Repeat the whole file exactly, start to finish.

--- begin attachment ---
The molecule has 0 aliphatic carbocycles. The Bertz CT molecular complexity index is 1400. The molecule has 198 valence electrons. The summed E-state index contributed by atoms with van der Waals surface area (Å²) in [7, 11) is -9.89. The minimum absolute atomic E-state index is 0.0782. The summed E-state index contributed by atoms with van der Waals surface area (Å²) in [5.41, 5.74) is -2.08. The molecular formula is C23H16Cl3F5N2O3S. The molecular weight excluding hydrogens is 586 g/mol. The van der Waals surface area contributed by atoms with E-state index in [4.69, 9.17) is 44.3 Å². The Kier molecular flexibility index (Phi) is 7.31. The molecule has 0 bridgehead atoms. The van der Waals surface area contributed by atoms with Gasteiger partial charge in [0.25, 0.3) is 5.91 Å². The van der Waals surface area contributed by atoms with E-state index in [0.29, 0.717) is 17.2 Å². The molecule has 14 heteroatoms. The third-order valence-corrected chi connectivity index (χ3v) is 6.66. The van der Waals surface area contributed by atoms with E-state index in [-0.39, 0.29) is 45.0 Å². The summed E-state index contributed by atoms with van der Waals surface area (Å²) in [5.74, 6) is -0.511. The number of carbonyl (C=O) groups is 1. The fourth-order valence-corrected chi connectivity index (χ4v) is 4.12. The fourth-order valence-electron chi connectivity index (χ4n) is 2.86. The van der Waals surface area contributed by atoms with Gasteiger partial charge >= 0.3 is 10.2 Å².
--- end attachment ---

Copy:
The molecule has 0 aliphatic carbocycles. The Bertz CT molecular complexity index is 1400. The molecule has 198 valence electrons. The summed E-state index contributed by atoms with van der Waals surface area (Å²) in [7, 11) is -9.89. The minimum absolute atomic E-state index is 0.0782. The summed E-state index contributed by atoms with van der Waals surface area (Å²) in [5.41, 5.74) is -2.08. The molecular formula is C23H16Cl3F5N2O3S. The molecular weight excluding hydrogens is 586 g/mol. The van der Waals surface area contributed by atoms with E-state index in [4.69, 9.17) is 44.3 Å². The Kier molecular flexibility index (Phi) is 7.31. The molecule has 0 bridgehead atoms. The van der Waals surface area contributed by atoms with Gasteiger partial charge in [0.25, 0.3) is 5.91 Å². The van der Waals surface area contributed by atoms with E-state index in [0.29, 0.717) is 17.2 Å². The molecule has 14 heteroatoms. The third-order valence-corrected chi connectivity index (χ3v) is 6.66. The van der Waals surface area contributed by atoms with E-state index in [-0.39, 0.29) is 45.0 Å². The summed E-state index contributed by atoms with van der Waals surface area (Å²) in [5.74, 6) is -0.511. The number of carbonyl (C=O) groups is 1. The fourth-order valence-corrected chi connectivity index (χ4v) is 4.12. The fourth-order valence-electron chi connectivity index (χ4n) is 2.86. The van der Waals surface area contributed by atoms with Gasteiger partial charge >= 0.3 is 10.2 Å².